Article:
At a glance.
- Dual use: parental monitoring tool or stalkerware?
- Keeping virtual meetings secure.
- Coronavirus trackers raise concerns about smartphone users' privacy.
- Coronavirus-themed phishing continues.
A stalkerware outbreak? Or just an innocent case of a dual-use technology?
Kaspersky reports finding an app, MonitorMinor, that can be installed to monitor a user's activity in Gmail, WhatsApp, Instagram, and Facebook. As Kaspersky notes, the app's developers do seem to have produced a product intended legitimately for parents to use in monitoring their children's activity online. But parental monitoring tools are disturbingly close to what arms controllers call "dual use" products: what can be used to monitor children can also be used to snoop on spouses, colleagues, and so on.
Advice on keeping remote work secure.
The US National Institute of Standards and Technology (NIST) has some advice on how to conduct online meetings securely. The challenge is keeping out eavesdroppers.
- First, follow your organization’s policies for virtual meeting security.
- Avoid reusing access codes. As NIST points out, “if you’ve used the same code for a while, you’ve probably shared it with more people than you can imagine or recall.” Sensitive discussions call for one-time PINS or meeting codes, and also for multi factor authentication.
- Don’t let the meeting start until the host joins. Enable notification when someone joins--play a tone or speak a name. In any case have new attendees announce themselves. Use a dashboard to monitor attendees.
- Think twice about recording the meeting--if it’s not necessary, then don’t.
- If it’s a web meeting, with video, then disable features you don’t need, like chat or file-sharing. And before someone shares their screen, remind them not to inadvertently put up any sensitive information.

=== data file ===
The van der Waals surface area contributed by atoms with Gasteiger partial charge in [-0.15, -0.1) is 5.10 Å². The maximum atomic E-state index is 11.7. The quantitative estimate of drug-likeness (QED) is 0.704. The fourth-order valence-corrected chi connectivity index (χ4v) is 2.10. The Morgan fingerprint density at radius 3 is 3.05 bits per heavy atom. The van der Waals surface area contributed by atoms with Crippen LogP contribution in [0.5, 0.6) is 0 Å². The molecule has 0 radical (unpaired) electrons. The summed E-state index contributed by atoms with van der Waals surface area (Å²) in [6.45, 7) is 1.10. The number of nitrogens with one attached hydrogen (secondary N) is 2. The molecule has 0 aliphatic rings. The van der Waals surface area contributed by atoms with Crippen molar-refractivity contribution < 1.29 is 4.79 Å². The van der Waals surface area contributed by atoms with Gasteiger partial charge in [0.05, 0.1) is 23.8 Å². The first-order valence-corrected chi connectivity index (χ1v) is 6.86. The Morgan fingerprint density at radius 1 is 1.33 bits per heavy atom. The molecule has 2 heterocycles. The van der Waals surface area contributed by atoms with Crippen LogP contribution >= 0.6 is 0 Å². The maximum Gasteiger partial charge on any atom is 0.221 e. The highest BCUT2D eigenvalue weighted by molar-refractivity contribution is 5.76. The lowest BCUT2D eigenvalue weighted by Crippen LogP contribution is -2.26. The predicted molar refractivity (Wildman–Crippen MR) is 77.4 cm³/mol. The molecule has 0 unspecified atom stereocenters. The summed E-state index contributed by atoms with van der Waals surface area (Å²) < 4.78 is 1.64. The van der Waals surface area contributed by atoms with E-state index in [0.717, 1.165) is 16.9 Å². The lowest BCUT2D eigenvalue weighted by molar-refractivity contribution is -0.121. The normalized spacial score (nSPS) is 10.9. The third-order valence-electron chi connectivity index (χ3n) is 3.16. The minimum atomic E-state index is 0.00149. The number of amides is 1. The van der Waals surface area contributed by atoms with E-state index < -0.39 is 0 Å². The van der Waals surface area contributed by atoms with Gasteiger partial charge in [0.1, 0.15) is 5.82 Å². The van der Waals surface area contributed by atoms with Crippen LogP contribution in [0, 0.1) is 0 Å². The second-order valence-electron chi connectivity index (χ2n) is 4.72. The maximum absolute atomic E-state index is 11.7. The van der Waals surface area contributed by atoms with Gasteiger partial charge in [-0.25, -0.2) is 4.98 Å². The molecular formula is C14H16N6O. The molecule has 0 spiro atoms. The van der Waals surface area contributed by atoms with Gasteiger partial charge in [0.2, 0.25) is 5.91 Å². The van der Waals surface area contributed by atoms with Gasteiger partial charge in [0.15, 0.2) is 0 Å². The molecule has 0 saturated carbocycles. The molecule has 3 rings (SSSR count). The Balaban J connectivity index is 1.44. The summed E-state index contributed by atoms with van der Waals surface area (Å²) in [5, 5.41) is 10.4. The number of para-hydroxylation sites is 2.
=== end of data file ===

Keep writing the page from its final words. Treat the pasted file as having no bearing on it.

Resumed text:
Tracking coronavirus and tracking smartphone users.
We've seen US and Israeli interest in online tools designed to help suppress the COVID-19 pandemic. (The US is interested in screening questionnaires, Israel in applying a security database to track physical interaction.) The UK is also contemplating using an online tool for epidemiological purposes. The Telegraph reports that researchers at Oxford University are working on an app that "would immediately notify anyone who had been near them for the previous fourteen days."
And in Israel the controversial lawful intercept vendor NSO Group is also offering its services to public health purposes. The company says, according to Bloomberg, that it has a new product that will help track infection and interaction.
Malwarebytes reported this morning on a phishing expedition that begins with an email spoofing the World Health Organization. This one is baited with an offer of a WHO e-book. “Inside this E-Book, My-Health,” write the skids in their email, “you shall find out the complete research/origin of corona-virus and the recommended guide to follow to protect yourself and others. This guidance provides critical considerations and practical checklists to keep Kids and business-centre safe.” Note the poor capitalization and questionable usage.